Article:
Scientists have been drilling and removing ice cores in Antarctica for many years with the aim of identifying characteristics of Earth’s atmosphere and climate dating back hundreds of millennia. The concentration of carbon dioxide in air bubbles trapped in the ice gives clues about levels of this greenhouse gas in the past, and the ratios of different water isotopes present in the ice can reveal how temperatures in the Antarctic have changed.
Using information derived from Antarctic ice cores, scientists have previously identified that, going back 800,000 years, the Antarctic climate consisted of a succession of long, cold ‘glacial’ periods interspersed roughly every 100,000 years with warm “interglacial” periods (of which the last 11,000 years is the most recent).
Now, in a new study of ice core data, an international team of scientists led by the University of Colorado Boulder has analyzed temperature changes on a seasonal scale, recording all the winter and summer temperatures going back 11,000 years to the start of the Holocene Period. Published in the journal Nature, this study is the very first seasonal temperature record of its kind, from anywhere in the world.
“The goal of the research team was to push the boundaries of what is possible with past climate interpretations, and for us that meant trying to understand climate at the shortest timescales, in this case seasonally, from summer to winter, year-by-year, for many thousands of years,” said Tyler Jones, lead author on the study, and assistant research professor and fellow at the Institute of Arctic and Alpine Research (INSTAAR).
The researchers used data from the West Antarctic Ice Sheet (WAIS) Divide ice core, which is the longest ice core ever drilled by U.S. researchers. It was removed from a dome of ice in central West Antarctica in 2011 and measures 11,171 feet (3405 meters), which is over 2 miles long. This core contains atmospheric and climate data from as much as 68,000 years ago, although the researchers only used sections dating back 11,000 years.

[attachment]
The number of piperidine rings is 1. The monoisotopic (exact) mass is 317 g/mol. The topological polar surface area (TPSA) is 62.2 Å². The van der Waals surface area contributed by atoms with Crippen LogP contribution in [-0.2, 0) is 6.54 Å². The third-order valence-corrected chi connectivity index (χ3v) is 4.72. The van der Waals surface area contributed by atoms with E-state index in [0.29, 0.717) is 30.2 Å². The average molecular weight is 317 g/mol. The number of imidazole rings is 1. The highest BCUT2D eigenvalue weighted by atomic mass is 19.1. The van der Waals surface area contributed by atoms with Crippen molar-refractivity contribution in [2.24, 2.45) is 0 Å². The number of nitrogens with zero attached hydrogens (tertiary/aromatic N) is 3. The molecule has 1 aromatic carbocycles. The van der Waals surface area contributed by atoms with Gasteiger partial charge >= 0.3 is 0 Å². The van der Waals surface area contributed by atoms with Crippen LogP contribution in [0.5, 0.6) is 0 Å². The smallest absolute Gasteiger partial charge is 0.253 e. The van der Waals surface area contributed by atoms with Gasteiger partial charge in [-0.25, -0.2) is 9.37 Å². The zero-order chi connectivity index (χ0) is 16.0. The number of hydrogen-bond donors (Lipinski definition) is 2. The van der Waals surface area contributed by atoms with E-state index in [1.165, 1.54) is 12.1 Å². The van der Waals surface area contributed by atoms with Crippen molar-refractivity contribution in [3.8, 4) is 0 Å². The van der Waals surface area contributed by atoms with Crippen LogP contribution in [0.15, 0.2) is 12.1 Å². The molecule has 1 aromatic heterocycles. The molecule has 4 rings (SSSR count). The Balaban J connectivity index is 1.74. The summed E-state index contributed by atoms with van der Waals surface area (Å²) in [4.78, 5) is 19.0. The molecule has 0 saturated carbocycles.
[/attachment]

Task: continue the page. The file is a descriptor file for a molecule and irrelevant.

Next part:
For this study, the scientists analyzed a continuous record of water-isotope ratios from the WAIS ice core. The ratios between the concentration of these isotopes (elements with the same number of protons but different atomic masses) reveal information about past temperatures and atmospheric circulation, including transitions between ice ages and warm periods in Earth’s past.
In addition to providing the first data on summer and winter temperature changes in the recent past, the study also validates one aspect of a long-standing theory about Earth’s climate that has not been previously proven. It shows that seasonal temperatures in Polar Regions respond to Milankovitch cycles.
A century ago, Serbian scientist Milutin Milankovitch hypothesized that cyclical orbital changes in the Earth’s movement around its axis and around the sun, affect how much solar radiation reaches its surface, and can thus drive long-term climate changes and trigger the start and end of glaciation periods (ice ages).
“I am particularly excited that our result confirms a fundamental prediction of the theory used to explain Earth’s ice-age climate cycles: that the intensity of sunlight controls summertime temperatures in the polar regions, and thus melt of ice, too,” said Kurt Cuffey, a co-author on the study and professor at the University of California Berkeley.